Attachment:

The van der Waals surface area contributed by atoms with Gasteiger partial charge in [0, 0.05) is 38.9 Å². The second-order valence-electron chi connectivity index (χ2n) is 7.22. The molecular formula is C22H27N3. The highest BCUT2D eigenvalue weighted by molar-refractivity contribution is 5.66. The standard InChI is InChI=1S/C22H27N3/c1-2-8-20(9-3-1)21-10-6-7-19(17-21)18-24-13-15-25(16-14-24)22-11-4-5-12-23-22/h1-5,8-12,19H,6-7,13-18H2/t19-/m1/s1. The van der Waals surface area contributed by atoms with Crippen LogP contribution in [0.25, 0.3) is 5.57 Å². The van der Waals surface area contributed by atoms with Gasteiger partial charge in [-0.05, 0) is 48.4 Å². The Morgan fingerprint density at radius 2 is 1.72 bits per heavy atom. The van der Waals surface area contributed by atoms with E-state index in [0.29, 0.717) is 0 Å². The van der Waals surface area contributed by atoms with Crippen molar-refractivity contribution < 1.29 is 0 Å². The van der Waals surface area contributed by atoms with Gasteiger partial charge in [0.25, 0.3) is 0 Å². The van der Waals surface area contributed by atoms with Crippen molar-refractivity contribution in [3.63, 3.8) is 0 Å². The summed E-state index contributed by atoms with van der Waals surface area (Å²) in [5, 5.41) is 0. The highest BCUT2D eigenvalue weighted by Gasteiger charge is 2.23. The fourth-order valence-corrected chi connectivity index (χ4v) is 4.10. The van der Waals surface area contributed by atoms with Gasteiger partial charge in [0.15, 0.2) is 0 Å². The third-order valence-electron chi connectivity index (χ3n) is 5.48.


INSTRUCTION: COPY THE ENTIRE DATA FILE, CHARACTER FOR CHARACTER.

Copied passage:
The van der Waals surface area contributed by atoms with Gasteiger partial charge in [0, 0.05) is 38.9 Å². The second-order valence-electron chi connectivity index (χ2n) is 7.22. The molecular formula is C22H27N3. The highest BCUT2D eigenvalue weighted by molar-refractivity contribution is 5.66. The standard InChI is InChI=1S/C22H27N3/c1-2-8-20(9-3-1)21-10-6-7-19(17-21)18-24-13-15-25(16-14-24)22-11-4-5-12-23-22/h1-5,8-12,19H,6-7,13-18H2/t19-/m1/s1. The van der Waals surface area contributed by atoms with Crippen LogP contribution in [0.25, 0.3) is 5.57 Å². The van der Waals surface area contributed by atoms with Gasteiger partial charge in [-0.05, 0) is 48.4 Å². The Morgan fingerprint density at radius 2 is 1.72 bits per heavy atom. The van der Waals surface area contributed by atoms with E-state index in [0.29, 0.717) is 0 Å². The van der Waals surface area contributed by atoms with Crippen molar-refractivity contribution < 1.29 is 0 Å². The van der Waals surface area contributed by atoms with Gasteiger partial charge in [0.25, 0.3) is 0 Å². The van der Waals surface area contributed by atoms with Crippen molar-refractivity contribution in [3.63, 3.8) is 0 Å². The summed E-state index contributed by atoms with van der Waals surface area (Å²) in [5, 5.41) is 0. The highest BCUT2D eigenvalue weighted by Gasteiger charge is 2.23. The fourth-order valence-corrected chi connectivity index (χ4v) is 4.10. The van der Waals surface area contributed by atoms with Gasteiger partial charge in [0.15, 0.2) is 0 Å². The third-order valence-electron chi connectivity index (χ3n) is 5.48.